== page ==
A visit to the Weaving Gallery at the National Silk Museum reminds me of my reason for being here. I want to understand what it is that makes us create a fabric such as silk. Its production is so complex, from the growing of the mulberry tree, to the domestication of the worms, the unwrapping of the cocoon, the twisting, the diverse methods of dying and weaving….
My fascination for the loom machines grows as I enter a room containing machineries as complex and large as small ships. Thousands of threads fed by hand, one by one, in pin holes, sit perfectly parallel to each other to create a ghostly fabric. Silk to me looks so much like hair… like the white hair of my beloved grandmum… Here it’s as if God had taken a hair to recreate a skin… Some machines are threaded with natural silk threads varying from white to yellow and ocre. One is covered in bronze threads, making the silk shine like the polished wood of the loom stretching it.
But it’s in the Chinese and Western Fashion Galleries that I find an answer. Here, we can see how throughout the centuries and throughout cultures we have tried to extend the body, to reach perfection and beauty, to take the skin to either a deeper level (through addition of fleshiness and unraveling of levels, as if to give the body extra layers of flesh to be uncovered, and layers of meanings…) or a more spiritual level (through transparency, airiness, and the blurring of the body’s boundary…).
In the Chinese and Western Fashion Galleries we can see how throughout the centuries and throughout cultures we have tried to extend the body, to reach perfection and beauty, to take the skin to either a deeper level (through addition of fleshiness and unraveling of levels, as if to give the body extra layers of flesh to be uncovered, and layers of meanings…) or a more spiritual level (through transparency, airiness, and the blurring of the body’s boundary…) The search for perfection and beauty through silk makes a bit more sense now. I believe it has a lot to do with skin. Detailed weaved patterns remind me of the pores of the skin, embroidery on hats look like perfectly combed hair, deep red velvet under layers look like open flesh.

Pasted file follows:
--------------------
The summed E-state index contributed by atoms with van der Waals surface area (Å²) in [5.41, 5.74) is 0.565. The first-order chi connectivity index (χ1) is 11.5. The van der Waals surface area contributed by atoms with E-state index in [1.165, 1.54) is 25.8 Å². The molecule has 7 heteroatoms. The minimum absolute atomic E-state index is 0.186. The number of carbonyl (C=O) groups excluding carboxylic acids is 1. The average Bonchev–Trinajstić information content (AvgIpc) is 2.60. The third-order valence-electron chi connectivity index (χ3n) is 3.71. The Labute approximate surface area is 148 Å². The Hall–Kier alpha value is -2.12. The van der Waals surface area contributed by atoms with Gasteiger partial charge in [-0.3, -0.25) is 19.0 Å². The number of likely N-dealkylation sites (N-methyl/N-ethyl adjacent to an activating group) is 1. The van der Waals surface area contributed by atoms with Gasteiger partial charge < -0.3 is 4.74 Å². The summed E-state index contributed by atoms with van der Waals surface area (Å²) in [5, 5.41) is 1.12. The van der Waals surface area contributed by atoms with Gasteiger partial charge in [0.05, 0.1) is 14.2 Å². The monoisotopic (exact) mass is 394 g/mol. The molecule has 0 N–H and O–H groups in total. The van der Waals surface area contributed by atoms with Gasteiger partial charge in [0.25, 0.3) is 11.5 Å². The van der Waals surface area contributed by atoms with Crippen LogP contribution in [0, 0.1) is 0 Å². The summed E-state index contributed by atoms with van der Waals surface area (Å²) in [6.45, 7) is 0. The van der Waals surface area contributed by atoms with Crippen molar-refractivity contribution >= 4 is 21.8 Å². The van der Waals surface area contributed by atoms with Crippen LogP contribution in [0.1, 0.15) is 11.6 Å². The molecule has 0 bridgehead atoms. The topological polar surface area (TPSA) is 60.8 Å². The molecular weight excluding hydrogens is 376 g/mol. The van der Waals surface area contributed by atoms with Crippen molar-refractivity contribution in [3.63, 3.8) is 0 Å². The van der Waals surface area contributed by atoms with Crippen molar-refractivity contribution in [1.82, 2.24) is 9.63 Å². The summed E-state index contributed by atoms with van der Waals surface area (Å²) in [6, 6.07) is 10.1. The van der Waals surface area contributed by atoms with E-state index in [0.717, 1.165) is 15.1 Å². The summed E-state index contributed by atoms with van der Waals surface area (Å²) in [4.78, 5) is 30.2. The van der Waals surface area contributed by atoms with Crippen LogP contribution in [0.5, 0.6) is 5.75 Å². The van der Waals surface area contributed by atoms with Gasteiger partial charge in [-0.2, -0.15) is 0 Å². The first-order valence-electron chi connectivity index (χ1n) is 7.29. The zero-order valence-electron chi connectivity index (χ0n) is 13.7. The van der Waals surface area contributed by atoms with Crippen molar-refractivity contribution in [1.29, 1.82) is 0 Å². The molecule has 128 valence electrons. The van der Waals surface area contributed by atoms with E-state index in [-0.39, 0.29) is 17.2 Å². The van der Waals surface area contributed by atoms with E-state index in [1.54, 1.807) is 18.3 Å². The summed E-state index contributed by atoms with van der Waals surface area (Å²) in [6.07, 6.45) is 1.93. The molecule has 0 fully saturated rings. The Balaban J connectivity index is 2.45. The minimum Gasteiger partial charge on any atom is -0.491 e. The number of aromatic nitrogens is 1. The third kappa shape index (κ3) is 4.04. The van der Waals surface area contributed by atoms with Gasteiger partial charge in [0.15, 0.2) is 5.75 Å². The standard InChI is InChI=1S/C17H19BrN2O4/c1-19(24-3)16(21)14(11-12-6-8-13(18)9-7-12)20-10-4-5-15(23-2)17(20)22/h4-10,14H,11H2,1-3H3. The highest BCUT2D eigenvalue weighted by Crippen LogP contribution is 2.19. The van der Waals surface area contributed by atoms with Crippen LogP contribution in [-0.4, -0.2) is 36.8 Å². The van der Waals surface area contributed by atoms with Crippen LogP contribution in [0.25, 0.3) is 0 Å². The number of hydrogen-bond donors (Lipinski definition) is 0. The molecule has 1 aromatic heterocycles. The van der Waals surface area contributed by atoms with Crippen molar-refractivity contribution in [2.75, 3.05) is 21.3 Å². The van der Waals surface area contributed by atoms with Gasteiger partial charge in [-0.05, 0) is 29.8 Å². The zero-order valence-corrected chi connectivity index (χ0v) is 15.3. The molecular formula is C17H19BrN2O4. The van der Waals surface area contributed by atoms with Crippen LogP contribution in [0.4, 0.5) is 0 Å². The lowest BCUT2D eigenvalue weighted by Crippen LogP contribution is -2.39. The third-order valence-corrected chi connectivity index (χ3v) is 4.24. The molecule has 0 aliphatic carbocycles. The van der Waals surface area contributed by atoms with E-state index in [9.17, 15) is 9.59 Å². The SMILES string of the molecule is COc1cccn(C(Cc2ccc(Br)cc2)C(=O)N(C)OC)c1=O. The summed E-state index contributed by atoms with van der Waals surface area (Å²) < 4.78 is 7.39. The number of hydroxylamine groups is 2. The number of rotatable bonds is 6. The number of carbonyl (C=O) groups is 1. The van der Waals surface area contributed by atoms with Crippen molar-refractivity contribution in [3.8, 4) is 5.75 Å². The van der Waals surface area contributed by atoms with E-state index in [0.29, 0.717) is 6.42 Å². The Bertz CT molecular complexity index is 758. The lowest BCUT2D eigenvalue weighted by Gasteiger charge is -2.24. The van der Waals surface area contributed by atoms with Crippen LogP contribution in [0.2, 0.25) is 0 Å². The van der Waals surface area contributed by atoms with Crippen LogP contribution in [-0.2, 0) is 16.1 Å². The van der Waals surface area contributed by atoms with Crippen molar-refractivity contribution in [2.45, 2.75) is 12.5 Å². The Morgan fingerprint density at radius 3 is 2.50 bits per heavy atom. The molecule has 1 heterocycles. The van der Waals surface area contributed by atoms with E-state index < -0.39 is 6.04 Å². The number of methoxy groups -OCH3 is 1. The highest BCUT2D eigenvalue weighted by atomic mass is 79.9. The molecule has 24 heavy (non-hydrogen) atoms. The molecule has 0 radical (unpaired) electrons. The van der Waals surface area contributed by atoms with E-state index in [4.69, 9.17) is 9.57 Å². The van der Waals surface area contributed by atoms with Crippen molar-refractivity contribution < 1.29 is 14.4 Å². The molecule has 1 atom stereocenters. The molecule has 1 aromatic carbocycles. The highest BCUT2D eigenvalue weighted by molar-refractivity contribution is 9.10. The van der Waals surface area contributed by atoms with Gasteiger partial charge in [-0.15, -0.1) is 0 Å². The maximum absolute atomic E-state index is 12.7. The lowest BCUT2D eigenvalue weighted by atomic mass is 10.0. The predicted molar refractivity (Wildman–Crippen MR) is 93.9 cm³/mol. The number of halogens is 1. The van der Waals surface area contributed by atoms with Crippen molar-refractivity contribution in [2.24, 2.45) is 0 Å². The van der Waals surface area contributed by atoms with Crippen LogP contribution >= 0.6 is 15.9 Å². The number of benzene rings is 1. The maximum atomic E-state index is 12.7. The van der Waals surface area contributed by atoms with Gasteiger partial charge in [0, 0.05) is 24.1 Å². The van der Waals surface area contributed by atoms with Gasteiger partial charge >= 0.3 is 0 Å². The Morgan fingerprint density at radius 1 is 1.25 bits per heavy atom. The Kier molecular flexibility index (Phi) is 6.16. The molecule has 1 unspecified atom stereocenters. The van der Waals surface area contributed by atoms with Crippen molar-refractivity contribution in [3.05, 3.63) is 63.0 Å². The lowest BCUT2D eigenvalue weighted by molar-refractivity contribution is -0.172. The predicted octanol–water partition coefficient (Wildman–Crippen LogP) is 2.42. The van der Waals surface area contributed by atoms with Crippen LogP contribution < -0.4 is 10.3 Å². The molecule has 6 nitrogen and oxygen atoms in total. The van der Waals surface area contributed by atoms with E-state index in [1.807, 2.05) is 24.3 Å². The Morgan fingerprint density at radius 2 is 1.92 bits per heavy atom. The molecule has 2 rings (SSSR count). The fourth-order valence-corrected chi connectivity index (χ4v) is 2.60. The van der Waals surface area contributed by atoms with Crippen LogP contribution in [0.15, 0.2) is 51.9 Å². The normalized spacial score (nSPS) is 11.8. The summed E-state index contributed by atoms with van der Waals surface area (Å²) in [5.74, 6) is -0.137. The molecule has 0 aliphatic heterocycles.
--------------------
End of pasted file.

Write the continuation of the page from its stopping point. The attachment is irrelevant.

We meet with the Museum director Pr Feng Zhao. He is a big fish in China, as he is also the Deputy of the National People’s Congress. He explains: “The World Heritage Committee deems that the Silk Road has been the road of integration, exchange and dialogue between the East and the West and has made significant contribution to the common prosperity of mankind for nearly 2000 years. In recent years, Chinese president Xi Jinping initiated to build “the New Silk Road Economic Belt” and “the 21st Century Maritime Silk Road”, setting up a new layout for China’s overall opening-up, and promoting the peaceful development of different regions around the world.”
Before we go, I want to go and see the silk worms again to film them, and my camera is about to run out of battery. As we rush towards the house where they are kept (by a friendly old man), I cannot believe it, they have disappeared. I draw a worm on a piece of paper to ask the man where they have gone. He points at a tray on the floor, and here are their cocoons, completed. They have started their metamorphosis… and I wonder what they must look like in there…
Unfortunately, for silk production, this is the stage where they would be put in boiling water, as the opening of the cocoon would break the singular silk thread. Only a few will make it to the butterfly stage for reproduction.